Advertisement

Journal of Plant Research

, Volume 110, Issue 2, pp 195–207 | Cite as

Intraspecific sequence variation of chloroplast DNA inPedicularis chamissonis Steven (Scrophulariaceae) and geographic structuring of the Japanese “Alpine” plants

  • Noriyuki Fujii
  • Kunihiko Ueda
  • Yasuyuki Watano
  • Tatemi Shimizu
Article

Abstract

In order to clarify evolutionary patterns and processes of intraspecific diversification ofPedicularis chamissonis Steven, we analyzed intraspecific variation of the nucleotide sequences of non-coding regions of chloroplast DNA: the intergenic spacers betweentrnT (UGU) andtrnL (UAA) 5′exon,trnL (UAA) 3′exon andtrnF (GAA), andatpB andrbcL. In 24 populations ofP. chamissonis, 33 nucleotide substitutions and 12 insertions/deletions were inferred, and their genetic distances ranged from 0.001 to 0.014. Seventeen distinct cpDNA haplotypes could be recognized and each haplotype was found to be geographically structured. Two major clades (the Northern and Southern clades) were revealed in phylogenetic analyses of cpDNA haplotypes. The haplotypes of the Northern clade had a wider distribution area in the populations of Mts. lide of central Honshu in Japan, northward to Unalaska Island in the Aleutians. Relationships among most haplotypes were unresolved polytomies. On the other hand, the haplotypes of the Southern clade occurred from the populations of Mt. Gassan southwards to Mt. Arakawa of central Honshu. Within this clade, three subclades were clearly recognized. From these results, we concluded that the haplotypes of the Northern and Southern clades inP. chamissonis might have traveled down to Japanese Archipelago from the north in not a single glacial period.

Key words

Chloroplast DNA Intraspecific variation Molecular phylogeny Pedicularis chamissonis Phylogeography 

Preview

Unable to display preview. Download preview PDF.

Unable to display preview. Download preview PDF.

References

  1. Adachi, J. andHasegawa, M. 1996. MOLPHY: Programs for Molecular Phylogenetics version 2.3b3. Institute of Statistical Mathematics, Tokyo.Google Scholar
  2. Avise, J.C. 1994. Molecular markers, natural history and evolution. Chapman and Hall, New York.Google Scholar
  3. Avise, J.C., Arnold, J., Ball, R.M., Bermingham, E., Lamb, T., Neigel, J.E., Reeb, C.A. andSaunders, N.C. 1987. Intraspecific phytogeography: The mitochondrial DNA bridge between population genetics and systematics. Ann. Rev. Ecol. Syst.18: 489–522.Google Scholar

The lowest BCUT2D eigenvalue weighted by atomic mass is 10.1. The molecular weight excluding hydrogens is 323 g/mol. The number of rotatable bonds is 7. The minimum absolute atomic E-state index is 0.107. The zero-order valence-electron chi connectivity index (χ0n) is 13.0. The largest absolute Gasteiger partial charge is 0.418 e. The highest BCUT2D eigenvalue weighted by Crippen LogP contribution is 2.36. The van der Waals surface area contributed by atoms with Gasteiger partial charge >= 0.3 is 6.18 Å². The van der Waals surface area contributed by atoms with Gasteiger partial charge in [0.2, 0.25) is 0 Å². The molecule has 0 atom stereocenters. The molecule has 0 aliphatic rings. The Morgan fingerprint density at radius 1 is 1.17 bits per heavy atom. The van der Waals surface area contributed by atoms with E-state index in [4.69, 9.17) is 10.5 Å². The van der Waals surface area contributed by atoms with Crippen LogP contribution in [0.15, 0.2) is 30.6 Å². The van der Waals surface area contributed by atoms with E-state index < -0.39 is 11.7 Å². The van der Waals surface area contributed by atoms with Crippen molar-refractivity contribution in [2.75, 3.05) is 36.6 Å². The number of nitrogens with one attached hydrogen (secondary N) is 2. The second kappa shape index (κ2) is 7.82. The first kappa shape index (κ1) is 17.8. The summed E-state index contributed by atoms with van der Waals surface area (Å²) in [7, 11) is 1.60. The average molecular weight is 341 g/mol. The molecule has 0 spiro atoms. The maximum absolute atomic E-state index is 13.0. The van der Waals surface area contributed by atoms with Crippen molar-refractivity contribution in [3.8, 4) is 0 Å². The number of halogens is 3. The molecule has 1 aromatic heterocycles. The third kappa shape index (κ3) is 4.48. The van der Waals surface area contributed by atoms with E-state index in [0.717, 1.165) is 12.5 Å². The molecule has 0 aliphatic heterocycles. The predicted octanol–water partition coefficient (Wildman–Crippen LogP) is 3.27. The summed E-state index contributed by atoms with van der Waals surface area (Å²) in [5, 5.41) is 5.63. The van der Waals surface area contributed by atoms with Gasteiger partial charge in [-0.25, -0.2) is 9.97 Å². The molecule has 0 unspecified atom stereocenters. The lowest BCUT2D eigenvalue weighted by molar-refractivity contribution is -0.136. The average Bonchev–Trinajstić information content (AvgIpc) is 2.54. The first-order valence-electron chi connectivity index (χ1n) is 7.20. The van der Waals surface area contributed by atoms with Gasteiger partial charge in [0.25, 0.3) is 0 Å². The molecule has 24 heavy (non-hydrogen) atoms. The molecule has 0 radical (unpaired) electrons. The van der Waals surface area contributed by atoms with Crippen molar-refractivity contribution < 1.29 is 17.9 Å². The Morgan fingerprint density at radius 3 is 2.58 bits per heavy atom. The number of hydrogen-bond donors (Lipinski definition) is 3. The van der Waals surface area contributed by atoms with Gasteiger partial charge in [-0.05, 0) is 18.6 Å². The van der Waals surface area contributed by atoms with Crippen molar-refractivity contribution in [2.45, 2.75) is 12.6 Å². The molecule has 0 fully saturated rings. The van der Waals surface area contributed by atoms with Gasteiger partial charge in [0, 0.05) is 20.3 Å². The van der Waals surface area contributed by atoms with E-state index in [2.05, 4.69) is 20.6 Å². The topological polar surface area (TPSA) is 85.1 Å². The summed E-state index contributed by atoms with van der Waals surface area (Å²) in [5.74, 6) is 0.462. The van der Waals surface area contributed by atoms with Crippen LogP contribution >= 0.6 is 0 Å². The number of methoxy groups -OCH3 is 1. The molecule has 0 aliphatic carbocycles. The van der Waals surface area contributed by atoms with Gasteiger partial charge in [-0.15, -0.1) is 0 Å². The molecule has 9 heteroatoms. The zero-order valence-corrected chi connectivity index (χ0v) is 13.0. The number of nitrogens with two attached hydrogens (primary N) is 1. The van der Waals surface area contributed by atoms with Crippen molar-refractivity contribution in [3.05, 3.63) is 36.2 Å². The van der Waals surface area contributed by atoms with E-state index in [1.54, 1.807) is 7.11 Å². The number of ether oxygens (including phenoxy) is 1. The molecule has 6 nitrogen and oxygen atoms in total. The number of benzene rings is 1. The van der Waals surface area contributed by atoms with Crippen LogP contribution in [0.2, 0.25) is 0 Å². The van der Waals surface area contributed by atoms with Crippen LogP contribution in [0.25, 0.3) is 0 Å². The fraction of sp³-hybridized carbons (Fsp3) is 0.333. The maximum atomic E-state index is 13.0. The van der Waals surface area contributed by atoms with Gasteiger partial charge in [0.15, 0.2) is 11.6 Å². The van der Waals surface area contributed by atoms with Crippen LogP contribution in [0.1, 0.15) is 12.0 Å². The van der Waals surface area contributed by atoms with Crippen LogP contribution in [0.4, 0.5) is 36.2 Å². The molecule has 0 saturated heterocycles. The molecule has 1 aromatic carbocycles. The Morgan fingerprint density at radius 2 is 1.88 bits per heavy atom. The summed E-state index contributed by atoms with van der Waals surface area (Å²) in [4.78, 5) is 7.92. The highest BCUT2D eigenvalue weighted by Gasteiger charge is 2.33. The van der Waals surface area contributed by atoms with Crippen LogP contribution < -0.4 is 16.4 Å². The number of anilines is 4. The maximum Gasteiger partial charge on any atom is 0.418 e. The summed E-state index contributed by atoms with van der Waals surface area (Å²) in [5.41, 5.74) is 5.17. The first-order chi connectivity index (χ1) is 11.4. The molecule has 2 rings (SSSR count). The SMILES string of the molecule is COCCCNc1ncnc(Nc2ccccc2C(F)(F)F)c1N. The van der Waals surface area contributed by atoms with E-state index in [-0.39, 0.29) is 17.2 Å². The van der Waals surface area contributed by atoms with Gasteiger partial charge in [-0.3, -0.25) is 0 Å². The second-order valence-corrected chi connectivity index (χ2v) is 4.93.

4. Doyle, J.J. andDickson, E.E. 1987. Preservation of plant samples for DNA restriction endonuclease analysis. Taxon36: 715–722.CrossRefGoogle Scholar
  5. Fujii, N., Ueda, K., Watano, Y. andShimizu, T. 1995. Intraspecific sequence variation in chloroplast DNA ofPrimula cuneifolia Ledeb. J. Phytogeogr. & Taxon43: 15–24.Google Scholar
  6. Hara, H. 1948. A bibliographic enumeration of flowering plants indigenous to or long cultivated in Japan and its adjacent islands. Iwanami shoten, Tokyo.Google Scholar
  7. Hasegawa, M., Kishino, H. andYano, T. 1985. Dating of the human-ape splitting by a molecular clock of mitochondrial DNA. J. Mol. Evol.22: 160–174.CrossRefPubMedGoogle Scholar
  8. Hultén, E. 1930.Pedicularis chamissonis.In E. Hultén, Flora of Kamchatka and the Adjacent Islands 4, Almqvist and Wiksells, Stockholm, pp 109–111.Google Scholar
  9. Kawano, S. 1971. Studies on the alpine flora of Hokkaido, Japan I. phytogeography. J. Coll. Lib. Arts, Toyama Univ. Nat. Sci.4: 13–96.Google Scholar
  10. Kimura, M. 1980. A simple method for estimating evolutionary rates of base substitutions through comparative studies of nucleotide sequences. J. Mol. Evol.16: 111–120.CrossRefPubMedGoogle Scholar
  11. Kita, Y., Ueda, K. andKadota, Y. 1995. Molecular phylogeny and evolution of the AsianAconitum subgenusAconitum (Ranunculaceae). J. Plant Res.108: 429–442.CrossRefGoogle Scholar
  12. Kitamura, S., Murata, G. andHori, M. 1958. Colored Illustrations of Herbaceous Plants of Japan vol. 1 (Sympetalae), rev. ed. Hoikusha, Osaka. (in Japanese)Google Scholar